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Chicago Muslim Preacher Blames the COVID-19 Pandemic on Jews

Radical Omar Baloch pictured with Rabbi Gila Ruskin from Temple Adas Shalom in 2019.
Radical Omar Baloch pictured with Rabbi Gila Ruskin from Temple Adas Shalom in 2019.

One of Chicago’s most notorious antisemites has responded to the COVID-19 outbreak in a despicable manner: by blaming Jews and encouraging Muslims to arm themselves against their neighbors. During a series of alarmist rants on his YouTube channel, Imam Omar Baloch simultaneously declared that the coronavirus may be a Zionist-American plot to throttle the growth of the Chinese economy, a punishment from Allah and the work of shadowy secret societies.

However, Baloch’s most concerning online lecture occurred on March 22, when he suggested that the coronavirus presents a “very good opportunity” for Muslims to “purchase firearms” ahead of confrontations with their Trump-supporting neighbors.

An anti-vaxxer and doomsday-prepper, Baloch was born in Chicago and preached there for much of his adult life, only recently relocating to Abingdon, Md., to work at the Al Falah mosque. He studied at Georgetown University in Washington, D.C., and also attended Al-Azhar University in Egypt and the Jamia Thul Ahlul Hadith in Pakistan. Despite his international education, Baloch proliferates outlandish and implausible theories based on medieval superstitions, reflecting a curious paranoia common among extremists of every persuasion.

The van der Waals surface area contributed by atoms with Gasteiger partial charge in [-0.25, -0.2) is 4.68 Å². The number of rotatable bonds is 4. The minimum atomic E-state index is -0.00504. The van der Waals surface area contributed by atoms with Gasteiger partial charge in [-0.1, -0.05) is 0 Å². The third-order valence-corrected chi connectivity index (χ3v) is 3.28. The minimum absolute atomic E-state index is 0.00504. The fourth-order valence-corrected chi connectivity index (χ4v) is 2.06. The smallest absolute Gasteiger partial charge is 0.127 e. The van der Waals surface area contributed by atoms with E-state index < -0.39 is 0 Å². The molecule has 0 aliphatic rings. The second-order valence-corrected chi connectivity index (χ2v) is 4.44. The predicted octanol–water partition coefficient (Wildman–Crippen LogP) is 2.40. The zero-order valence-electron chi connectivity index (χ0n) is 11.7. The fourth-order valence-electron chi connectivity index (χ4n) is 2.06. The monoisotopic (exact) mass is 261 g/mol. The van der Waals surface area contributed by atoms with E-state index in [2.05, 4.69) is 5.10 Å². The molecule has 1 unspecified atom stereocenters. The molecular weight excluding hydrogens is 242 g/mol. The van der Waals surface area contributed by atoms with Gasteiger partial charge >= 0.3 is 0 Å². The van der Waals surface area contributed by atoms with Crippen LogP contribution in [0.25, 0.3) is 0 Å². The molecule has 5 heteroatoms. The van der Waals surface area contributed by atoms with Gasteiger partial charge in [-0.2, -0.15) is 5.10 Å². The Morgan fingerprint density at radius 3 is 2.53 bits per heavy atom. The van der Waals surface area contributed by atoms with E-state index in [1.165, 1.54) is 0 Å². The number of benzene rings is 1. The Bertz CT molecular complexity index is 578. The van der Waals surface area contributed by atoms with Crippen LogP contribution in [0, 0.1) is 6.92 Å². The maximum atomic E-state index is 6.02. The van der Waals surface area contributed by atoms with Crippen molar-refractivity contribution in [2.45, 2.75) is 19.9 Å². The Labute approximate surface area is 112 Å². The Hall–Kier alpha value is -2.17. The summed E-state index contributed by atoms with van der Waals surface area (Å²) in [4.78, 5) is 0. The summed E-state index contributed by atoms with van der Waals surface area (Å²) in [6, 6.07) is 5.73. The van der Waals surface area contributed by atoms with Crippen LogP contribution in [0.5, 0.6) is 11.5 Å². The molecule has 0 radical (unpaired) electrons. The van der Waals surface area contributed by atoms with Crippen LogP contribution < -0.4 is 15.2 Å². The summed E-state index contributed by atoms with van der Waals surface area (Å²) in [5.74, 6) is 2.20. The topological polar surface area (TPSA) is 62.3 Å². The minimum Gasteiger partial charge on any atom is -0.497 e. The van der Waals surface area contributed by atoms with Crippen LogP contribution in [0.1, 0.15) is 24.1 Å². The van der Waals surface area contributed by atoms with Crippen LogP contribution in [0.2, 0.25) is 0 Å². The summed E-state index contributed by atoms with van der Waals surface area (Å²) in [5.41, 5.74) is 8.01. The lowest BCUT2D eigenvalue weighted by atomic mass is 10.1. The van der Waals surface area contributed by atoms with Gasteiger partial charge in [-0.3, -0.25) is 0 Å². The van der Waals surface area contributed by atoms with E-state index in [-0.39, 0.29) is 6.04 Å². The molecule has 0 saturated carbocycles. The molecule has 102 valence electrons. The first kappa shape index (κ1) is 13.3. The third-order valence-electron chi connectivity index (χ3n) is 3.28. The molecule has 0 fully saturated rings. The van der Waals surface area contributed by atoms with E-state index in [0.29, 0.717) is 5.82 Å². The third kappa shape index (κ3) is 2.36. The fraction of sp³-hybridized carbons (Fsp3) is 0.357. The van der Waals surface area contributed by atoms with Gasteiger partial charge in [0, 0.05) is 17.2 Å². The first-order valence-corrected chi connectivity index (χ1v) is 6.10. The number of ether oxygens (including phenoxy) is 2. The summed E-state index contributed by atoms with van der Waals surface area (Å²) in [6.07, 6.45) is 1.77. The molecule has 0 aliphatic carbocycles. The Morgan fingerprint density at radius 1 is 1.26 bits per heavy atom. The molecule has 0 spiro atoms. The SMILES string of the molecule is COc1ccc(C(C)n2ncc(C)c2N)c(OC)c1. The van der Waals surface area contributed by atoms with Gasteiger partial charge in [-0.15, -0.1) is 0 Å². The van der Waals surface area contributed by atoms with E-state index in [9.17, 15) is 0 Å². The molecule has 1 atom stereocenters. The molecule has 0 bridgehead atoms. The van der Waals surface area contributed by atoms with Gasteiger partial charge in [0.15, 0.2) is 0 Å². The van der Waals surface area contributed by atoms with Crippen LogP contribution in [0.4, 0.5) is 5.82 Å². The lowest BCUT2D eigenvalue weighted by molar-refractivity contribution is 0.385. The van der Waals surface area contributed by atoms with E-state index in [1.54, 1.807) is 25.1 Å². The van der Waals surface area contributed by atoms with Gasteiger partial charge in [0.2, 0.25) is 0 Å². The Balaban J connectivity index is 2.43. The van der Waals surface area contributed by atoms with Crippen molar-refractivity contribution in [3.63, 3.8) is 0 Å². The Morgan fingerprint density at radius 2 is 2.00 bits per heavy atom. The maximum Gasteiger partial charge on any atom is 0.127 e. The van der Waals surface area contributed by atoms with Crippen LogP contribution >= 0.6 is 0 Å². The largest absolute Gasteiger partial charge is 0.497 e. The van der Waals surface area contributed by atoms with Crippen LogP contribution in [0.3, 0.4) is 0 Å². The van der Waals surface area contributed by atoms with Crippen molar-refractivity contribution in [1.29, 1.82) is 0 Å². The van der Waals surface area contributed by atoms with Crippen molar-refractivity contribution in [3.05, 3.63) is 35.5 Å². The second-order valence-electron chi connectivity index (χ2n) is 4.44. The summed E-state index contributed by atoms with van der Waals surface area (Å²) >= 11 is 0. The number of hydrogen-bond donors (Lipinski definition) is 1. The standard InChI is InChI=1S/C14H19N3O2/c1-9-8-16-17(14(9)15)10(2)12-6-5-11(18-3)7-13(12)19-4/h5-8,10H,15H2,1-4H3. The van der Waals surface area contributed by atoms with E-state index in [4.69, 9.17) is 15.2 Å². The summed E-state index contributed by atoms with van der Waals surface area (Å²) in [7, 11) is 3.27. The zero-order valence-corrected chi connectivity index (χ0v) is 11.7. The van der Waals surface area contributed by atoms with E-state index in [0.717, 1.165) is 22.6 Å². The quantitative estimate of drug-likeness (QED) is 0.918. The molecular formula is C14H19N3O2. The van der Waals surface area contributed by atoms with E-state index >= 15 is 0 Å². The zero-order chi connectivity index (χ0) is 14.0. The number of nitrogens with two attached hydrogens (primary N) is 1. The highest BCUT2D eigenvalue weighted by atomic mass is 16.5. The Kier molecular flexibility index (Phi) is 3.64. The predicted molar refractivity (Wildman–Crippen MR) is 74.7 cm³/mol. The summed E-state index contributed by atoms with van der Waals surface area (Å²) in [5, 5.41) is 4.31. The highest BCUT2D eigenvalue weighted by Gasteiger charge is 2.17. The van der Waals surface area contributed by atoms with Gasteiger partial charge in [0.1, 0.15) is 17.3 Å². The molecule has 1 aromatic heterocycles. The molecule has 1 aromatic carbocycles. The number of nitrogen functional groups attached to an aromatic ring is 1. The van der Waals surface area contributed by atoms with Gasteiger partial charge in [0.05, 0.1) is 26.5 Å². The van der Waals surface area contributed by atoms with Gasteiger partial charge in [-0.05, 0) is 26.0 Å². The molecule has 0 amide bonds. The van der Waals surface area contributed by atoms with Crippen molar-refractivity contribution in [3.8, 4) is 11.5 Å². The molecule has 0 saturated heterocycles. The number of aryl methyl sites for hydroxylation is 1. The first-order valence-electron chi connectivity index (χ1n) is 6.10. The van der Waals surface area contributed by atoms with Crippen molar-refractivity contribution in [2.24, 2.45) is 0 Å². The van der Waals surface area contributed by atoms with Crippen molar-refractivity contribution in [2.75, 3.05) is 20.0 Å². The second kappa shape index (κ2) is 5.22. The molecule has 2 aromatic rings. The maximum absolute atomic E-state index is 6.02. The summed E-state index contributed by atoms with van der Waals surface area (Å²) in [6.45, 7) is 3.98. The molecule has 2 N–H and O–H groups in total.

To make the case that the coronavirus is a sadistic plot engineered by the West, Baloch sought to legitimize previous conspiracies as a matter of fact. During a March 13 YouTube video titled “Corona Virus Man Made or God Sent?” Baloch explained that there are two types of conspiracies. According to the imam’s stunted logic, the first kind is observably “clear,” such as the Sept. 11, 2001 terrorist attacks. “It doesn’t fit the facts,” said Baloch, arguing that the deadly plot was carried out to show that “Muslims are terrorists.”

The Imam refused to “give a dissertation” to prove his 9/11 conspiracy, which was premised on a single observation: “You can’t have a plane hit a building, and then it just comes tumbling down as if there was a bomb attached to it,” he reasoned.

Baloch shared his hypothesis regarding the pandemic. “The economy was about to fall, and then they needed some way to deal with the falling economy,” he reasoned. “So, there was no better timing than to come up with this coronavirus and then blame it for everything that happens.”

The imam continued, reading a Foreign Policy headline: “‘Beijing Knows Who to Blame for the Virus: America.’ Okay, but we know who’s behind [it],” he said, referring to a Jewish conspiracy. “It’s not innocent America. In a sense, you know, we know who really is behind it.”

As an Islamic scholar, Baloch attempted to provide theological justification for his superstitions, offering “conspiracy theories from a Koranic perspective,” and asking, “Does not Allah punish people with plagues?”

Baloch pointed to the Divine nature of the coronavirus. “It’s like from Allah: ‘This will not affect kids.’ And it’s from Allah that it’s affecting so many people that are very famous. Like Trump’s daughter now has it. The Supreme Ayatollah—they have it,” said Baloch, ostensibly referring to Ivanka Trump and Iranian Supreme Leader Ayatollah Ali Khamenei, neither of whom is afflicted with COVID-19.